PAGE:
Using social media to look for a job

Iphone with social media icons

You’ve got a CV and an idea of what sector you want to work in but are considering the use of a more creative approach to research, network and get your foot in the door with employers. Is there more to it than a few tweets and setting up a LinkedIn profile?

Why use social media?

You can use social media as a tool to research employers, network with relevant individuals, and build a personal brand online to support you while applying for work. You also need to manage your online reputation to ensure you maintain a positive and professional image.

Social media is the number one activity undertaken on the web. It no longer involves just keeping in touch with friends but can be used to get the news, review brands, network with professionals and show off your own skills and personality. Please remember that using online media is not a quick fix. It can however supplement your job search as a tool to gain exposure and maximise your chances of standing out from the crowd.


34% of graduate recruiters use LinkedIn to screen candidates for further information, yet just 5% of graduates use LinkedIn to engage with employers (TargetJobs 2011). You may ask yourself ‘Why should I put up a profile on a professional network site when I don’t identify myself as a professional?”. You don’t have to be a bank manager to get effective use out of LinkedIn; in fact there are multiple ways in which you can interact:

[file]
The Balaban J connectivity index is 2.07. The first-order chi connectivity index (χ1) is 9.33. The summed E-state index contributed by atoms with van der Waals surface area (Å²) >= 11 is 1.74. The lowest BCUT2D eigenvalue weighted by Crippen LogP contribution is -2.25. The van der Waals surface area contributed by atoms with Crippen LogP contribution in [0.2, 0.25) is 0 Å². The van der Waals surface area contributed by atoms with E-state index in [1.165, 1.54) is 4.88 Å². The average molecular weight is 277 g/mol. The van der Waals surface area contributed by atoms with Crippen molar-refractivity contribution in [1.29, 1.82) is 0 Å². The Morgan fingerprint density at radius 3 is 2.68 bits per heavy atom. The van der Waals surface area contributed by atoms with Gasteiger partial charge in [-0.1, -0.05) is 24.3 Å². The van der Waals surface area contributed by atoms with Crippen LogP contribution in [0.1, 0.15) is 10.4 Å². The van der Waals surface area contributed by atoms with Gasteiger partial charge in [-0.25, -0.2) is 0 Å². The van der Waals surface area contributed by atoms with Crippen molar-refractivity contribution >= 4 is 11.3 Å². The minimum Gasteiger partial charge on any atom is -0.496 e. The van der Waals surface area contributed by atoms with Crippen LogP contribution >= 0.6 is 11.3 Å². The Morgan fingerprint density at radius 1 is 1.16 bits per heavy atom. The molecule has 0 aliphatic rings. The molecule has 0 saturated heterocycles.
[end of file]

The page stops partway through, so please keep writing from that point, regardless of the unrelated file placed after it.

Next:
• Groups. By joining a group you can get involved in discussion topics, and find out about the latest jobs in the sector or organisation. Groups exist for various companies, professional bodies, job sectors and more! If you join a group you can often contact professionals directly.
  • Jobsearch. You can use LinkedIn to search for jobs or alternatively log in with your LinkedIn profile on and do a search for a job role i.e. “Recruitment” or “Marketing”. The search results show which employees within the given organisation are linked to any of your LinkedIn contacts. This enables you to get in touch with them and find out more about the relevant organisation or role advertised.
  • Introductions and Private Messages. If you are within 3 connections of a contact you may be able to send them an InMail or you can request an introduction via one of your existing connections. 
  • Your connections and wider network on LinkedIn need to be fostered like real life connections. Simply connecting to hundreds of people online won't be enough. Make sure you keep an active presence and engage with people regularly.
  • Your CV. More and more people are including a link to their LinkedIn profile on their CV for supplementary information on their skills and experience and many employers welcome this. Additionally, once you have completed all sections on your profile you can download and print off a PDF version of your 'Online CV'.

LinkedIn is probably a more effective way of getting your foot in the door than Twitter and Facebook due to the professional focus.

For more information take a look at this handy guide  - LinkedIn how to guide (PDF - 1500KB)


Twitter is great for collecting bite sized information on organisations and interesting topics. If you have a profile, you can also tweet about articles and items of interest yourself. Not only will your personality shine through but others can see you have a keen interest in a specific sector based on who you follow, retweet and which content you share. Stating that you are a graduate searching for work in your bio can be useful too in building connections with recruiters who may be looking. If you build a good relationship with a recruiter they may inform you directly of relevant opportunities.